Quite the sizeable rift is starting to between provinces who earn substantial amounts from natural resources and those who don't. Alberta and Ontario, big earners, are demanding that these monies be excluded from the equalization process, and it looks like the federal government is listening. Finance Minister Jim Flaherty went on record saying that the government is inclined to agree with that attitude. Of course what does this mean for provinces without any big share of the natural resource pie? It also raises the question as to what constitutes a natural resource? Can Quebec claim the money it makes selling hydroelectric power across North America as natural resource income?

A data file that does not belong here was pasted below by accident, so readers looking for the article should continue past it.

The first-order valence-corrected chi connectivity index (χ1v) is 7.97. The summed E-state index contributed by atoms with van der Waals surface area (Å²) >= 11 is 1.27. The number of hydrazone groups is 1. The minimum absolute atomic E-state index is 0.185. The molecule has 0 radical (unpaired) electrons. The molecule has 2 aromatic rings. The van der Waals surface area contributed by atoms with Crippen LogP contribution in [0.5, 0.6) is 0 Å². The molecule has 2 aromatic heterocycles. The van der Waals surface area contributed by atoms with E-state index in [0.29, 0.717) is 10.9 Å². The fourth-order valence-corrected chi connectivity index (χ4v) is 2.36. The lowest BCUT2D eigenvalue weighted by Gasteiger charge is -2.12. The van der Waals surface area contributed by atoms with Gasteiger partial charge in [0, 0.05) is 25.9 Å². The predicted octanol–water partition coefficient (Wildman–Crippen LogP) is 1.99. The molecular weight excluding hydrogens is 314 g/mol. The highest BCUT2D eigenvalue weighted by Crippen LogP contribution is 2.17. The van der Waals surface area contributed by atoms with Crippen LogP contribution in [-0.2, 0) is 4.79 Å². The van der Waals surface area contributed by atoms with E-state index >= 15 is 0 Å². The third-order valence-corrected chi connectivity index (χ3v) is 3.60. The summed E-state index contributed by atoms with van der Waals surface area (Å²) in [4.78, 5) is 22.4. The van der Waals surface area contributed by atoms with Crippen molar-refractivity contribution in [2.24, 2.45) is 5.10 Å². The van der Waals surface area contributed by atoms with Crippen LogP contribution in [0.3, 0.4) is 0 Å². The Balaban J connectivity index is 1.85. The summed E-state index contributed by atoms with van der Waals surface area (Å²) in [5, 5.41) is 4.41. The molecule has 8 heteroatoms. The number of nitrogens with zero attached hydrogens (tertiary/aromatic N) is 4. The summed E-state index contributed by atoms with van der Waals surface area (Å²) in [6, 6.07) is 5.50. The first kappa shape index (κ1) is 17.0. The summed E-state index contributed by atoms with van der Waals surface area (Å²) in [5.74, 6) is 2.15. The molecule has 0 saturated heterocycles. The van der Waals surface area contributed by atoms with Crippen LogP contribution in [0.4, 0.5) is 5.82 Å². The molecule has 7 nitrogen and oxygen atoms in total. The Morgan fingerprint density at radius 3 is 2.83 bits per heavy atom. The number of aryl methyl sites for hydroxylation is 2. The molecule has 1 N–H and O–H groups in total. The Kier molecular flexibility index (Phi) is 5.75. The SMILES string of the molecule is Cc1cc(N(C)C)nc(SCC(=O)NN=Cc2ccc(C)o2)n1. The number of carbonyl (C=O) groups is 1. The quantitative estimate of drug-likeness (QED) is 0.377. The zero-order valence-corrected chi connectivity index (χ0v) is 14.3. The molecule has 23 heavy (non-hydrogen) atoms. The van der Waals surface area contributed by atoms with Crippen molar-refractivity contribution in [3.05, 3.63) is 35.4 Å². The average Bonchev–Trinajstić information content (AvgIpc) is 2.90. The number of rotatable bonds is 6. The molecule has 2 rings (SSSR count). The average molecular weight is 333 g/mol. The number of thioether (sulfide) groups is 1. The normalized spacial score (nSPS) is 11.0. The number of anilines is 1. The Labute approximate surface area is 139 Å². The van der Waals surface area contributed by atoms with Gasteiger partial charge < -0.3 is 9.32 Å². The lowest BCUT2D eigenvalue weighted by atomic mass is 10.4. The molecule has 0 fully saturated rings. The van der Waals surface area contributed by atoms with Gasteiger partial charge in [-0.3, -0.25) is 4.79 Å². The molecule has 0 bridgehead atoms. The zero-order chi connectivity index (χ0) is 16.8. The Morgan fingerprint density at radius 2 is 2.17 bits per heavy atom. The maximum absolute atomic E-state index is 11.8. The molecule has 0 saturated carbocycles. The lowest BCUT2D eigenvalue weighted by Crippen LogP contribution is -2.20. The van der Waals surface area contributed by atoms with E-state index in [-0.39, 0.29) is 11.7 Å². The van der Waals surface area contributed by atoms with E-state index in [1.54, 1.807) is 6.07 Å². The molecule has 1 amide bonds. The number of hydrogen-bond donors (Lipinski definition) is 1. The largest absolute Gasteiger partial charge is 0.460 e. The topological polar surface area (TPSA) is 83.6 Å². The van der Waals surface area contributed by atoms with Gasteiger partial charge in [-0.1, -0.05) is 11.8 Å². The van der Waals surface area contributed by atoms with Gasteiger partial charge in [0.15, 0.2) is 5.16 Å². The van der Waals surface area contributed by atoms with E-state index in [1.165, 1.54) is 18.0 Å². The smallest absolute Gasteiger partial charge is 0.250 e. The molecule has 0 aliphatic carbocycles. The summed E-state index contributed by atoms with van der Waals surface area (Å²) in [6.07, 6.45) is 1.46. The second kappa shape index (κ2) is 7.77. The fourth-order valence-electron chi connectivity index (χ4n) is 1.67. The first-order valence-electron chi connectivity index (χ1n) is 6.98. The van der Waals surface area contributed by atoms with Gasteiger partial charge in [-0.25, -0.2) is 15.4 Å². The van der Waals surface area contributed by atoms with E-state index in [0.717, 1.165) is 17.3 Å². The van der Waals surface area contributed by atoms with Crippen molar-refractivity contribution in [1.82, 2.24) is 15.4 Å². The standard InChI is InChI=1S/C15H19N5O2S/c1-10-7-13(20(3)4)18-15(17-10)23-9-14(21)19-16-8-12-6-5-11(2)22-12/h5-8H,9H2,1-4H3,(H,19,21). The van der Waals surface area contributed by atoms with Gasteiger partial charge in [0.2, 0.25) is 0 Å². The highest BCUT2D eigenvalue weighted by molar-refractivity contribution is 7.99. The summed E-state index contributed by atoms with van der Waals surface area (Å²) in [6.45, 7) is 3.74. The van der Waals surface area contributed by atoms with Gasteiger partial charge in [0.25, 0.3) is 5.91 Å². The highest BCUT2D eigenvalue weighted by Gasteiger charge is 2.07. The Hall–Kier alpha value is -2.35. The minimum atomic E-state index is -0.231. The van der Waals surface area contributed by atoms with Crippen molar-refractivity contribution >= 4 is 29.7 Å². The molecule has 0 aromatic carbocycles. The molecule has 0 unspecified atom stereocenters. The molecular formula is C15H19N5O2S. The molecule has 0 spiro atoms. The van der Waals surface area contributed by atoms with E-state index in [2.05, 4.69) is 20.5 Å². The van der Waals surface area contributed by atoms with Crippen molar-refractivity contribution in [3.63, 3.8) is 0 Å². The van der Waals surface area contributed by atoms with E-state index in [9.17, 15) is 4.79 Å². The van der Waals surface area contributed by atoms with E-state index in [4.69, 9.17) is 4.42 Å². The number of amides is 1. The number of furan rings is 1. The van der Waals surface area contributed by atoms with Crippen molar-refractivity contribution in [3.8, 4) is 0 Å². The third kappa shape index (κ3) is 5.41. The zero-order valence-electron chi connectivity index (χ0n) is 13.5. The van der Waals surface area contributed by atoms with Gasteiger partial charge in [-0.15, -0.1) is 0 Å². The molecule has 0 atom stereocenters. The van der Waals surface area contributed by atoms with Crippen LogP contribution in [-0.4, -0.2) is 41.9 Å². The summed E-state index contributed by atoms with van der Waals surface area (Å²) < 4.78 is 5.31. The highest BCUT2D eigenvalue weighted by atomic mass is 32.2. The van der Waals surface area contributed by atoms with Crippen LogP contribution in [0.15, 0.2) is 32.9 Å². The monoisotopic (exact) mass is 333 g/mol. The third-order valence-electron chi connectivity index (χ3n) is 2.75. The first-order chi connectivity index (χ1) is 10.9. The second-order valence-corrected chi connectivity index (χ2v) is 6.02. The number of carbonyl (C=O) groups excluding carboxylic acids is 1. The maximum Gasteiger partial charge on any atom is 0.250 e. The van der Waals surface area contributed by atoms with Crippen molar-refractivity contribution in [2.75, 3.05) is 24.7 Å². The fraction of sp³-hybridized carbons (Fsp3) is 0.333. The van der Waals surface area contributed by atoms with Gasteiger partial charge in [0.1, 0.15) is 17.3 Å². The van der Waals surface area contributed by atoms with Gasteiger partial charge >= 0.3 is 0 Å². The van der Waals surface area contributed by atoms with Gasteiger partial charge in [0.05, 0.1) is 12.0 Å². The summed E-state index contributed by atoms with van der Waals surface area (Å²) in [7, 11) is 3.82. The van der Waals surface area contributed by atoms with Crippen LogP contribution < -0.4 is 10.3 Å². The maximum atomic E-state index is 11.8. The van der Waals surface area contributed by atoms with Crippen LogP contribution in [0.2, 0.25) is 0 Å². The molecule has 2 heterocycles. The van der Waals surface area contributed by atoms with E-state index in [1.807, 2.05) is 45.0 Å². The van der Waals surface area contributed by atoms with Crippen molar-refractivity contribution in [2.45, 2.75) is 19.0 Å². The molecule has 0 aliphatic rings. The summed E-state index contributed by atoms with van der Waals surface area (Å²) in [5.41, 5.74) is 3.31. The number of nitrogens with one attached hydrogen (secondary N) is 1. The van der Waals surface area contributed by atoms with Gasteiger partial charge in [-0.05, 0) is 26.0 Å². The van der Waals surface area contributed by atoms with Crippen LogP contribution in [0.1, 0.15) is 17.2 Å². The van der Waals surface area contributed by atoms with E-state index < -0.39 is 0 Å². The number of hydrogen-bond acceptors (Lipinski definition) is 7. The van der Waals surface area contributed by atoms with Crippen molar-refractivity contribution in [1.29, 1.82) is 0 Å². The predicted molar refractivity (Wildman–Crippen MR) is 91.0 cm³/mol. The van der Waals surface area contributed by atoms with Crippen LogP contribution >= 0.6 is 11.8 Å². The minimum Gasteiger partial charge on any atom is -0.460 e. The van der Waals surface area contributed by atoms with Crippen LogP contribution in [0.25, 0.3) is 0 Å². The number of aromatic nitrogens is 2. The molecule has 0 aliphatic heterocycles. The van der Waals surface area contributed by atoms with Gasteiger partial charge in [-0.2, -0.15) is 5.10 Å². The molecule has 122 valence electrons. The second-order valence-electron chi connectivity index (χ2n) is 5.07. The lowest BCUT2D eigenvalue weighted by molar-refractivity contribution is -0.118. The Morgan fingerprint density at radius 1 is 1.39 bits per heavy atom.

The current answer to that question is no. Which means that heading into this weeks First Ministers meetings there's bound to be a lot of scurrying around in the back rooms as the federal people try and placate their provincial counterparts so that nobody raises a stink in public. It's still hard to see how the Conservative Party is going to keep everybody happy this time round. Jurisdiction is one thing, the provinces may bend a little here and there, but money is another issue altogether and could cause the most serious inter government problem yet for the new government.
When running for election the Conservative Party promised a whole new era of inter-provincial relations, but through a combination of their own stubbornness and politics as usual in Canada everything seems to be about the same as it was before. This should be a very interesting First Minister's meeting this week.